LARGO — The economic downturn has been tough on public libraries. Hours, staffing and budgets for new books have been slashed in many communities.
And though the economic climate seems to be improving these days, the Largo Public Library's budget for new materials took a $50,000 hit when city commissioners approved the 2013 fiscal year budget in September.
A campaign the Greater Largo Library Foundation has started may help fill the gap. The foundation is asking people to "sponsor" library books.
The book sponsorship campaign is a new chapter in the foundation's fundraising efforts.
"We wanted to do (a fundraiser) that was more book-oriented, more library-oriented, and was a way to keep bringing up the excellence of the library," said Scott Thompson, who heads the library foundation.
People are asked to make a monetary donation — of any size — and their name will be printed on a tag inside a book that is purchased by their donation.
It costs the library about $50 to buy a new book, apply special book bindings and security tags, and catalogue it, Thompson said.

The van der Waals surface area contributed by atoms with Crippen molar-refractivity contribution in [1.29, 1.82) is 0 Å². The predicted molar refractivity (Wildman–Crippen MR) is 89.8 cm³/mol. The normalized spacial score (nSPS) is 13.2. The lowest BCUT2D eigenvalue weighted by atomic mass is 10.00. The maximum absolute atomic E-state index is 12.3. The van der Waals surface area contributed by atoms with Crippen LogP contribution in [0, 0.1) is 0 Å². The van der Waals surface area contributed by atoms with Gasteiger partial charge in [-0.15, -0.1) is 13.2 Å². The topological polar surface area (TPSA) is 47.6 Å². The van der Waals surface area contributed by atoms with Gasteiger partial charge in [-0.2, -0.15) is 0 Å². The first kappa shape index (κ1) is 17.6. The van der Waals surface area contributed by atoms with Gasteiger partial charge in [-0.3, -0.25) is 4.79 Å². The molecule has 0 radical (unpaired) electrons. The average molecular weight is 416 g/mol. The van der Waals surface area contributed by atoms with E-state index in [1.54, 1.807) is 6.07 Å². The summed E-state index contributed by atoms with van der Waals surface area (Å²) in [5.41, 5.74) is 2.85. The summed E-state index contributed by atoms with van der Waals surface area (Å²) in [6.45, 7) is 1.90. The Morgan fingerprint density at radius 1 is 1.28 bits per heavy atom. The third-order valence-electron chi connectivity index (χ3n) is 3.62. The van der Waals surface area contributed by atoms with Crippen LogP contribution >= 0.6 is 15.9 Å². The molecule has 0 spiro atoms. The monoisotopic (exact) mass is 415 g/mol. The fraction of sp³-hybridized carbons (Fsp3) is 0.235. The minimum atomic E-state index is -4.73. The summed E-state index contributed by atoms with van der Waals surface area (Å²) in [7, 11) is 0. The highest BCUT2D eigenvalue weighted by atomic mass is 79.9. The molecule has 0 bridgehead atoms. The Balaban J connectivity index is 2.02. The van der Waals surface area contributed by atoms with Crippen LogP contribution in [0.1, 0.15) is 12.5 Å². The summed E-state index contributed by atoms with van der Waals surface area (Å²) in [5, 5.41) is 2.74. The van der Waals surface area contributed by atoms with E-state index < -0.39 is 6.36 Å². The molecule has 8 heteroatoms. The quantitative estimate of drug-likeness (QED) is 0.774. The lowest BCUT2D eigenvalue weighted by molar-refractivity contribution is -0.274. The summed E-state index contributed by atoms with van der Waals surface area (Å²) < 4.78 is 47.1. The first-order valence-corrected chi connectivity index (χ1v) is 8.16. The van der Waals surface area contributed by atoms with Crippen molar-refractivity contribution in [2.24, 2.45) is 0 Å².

"There's a lot of processing that has to be done," he said. "You can't just go buy a book from Borders and put it on a shelf in the library."
The goal of the current book sponsorship campaign, which was launched in early January, is to raise $50,000, Thompson said.
"We're already seeing some success," he said, with $2,000 raised in one month.
People can sponsor a book in memory of a loved one, as a gift or just because they feel like it, Thompson said.
However, sponsors don't get to choose what book their donation will purchase. A library committee determines what books are bought or replaced.
Since the Largo Public Library is part of the countywide Pinellas Public Library Cooperative, sponsored books may be shared with libraries outside of Largo. However, sponsors still will be able to look up their name and their book in the library computer system, Thompson said.
"There will always be a record that their name is in that book," he said.
After its materials budget was cut, the Largo library had about $350,000 to work with when buying new materials, which includes more than just books.
Even if the budget hadn't been cut, the foundation still would be helping out. Thompson said the organization is a nonprofit dedicated simply to raising more money for the library, regardless of budget cuts.
"We raise money to enhance things (at the library)," he said. "If we do more, then the library can do more."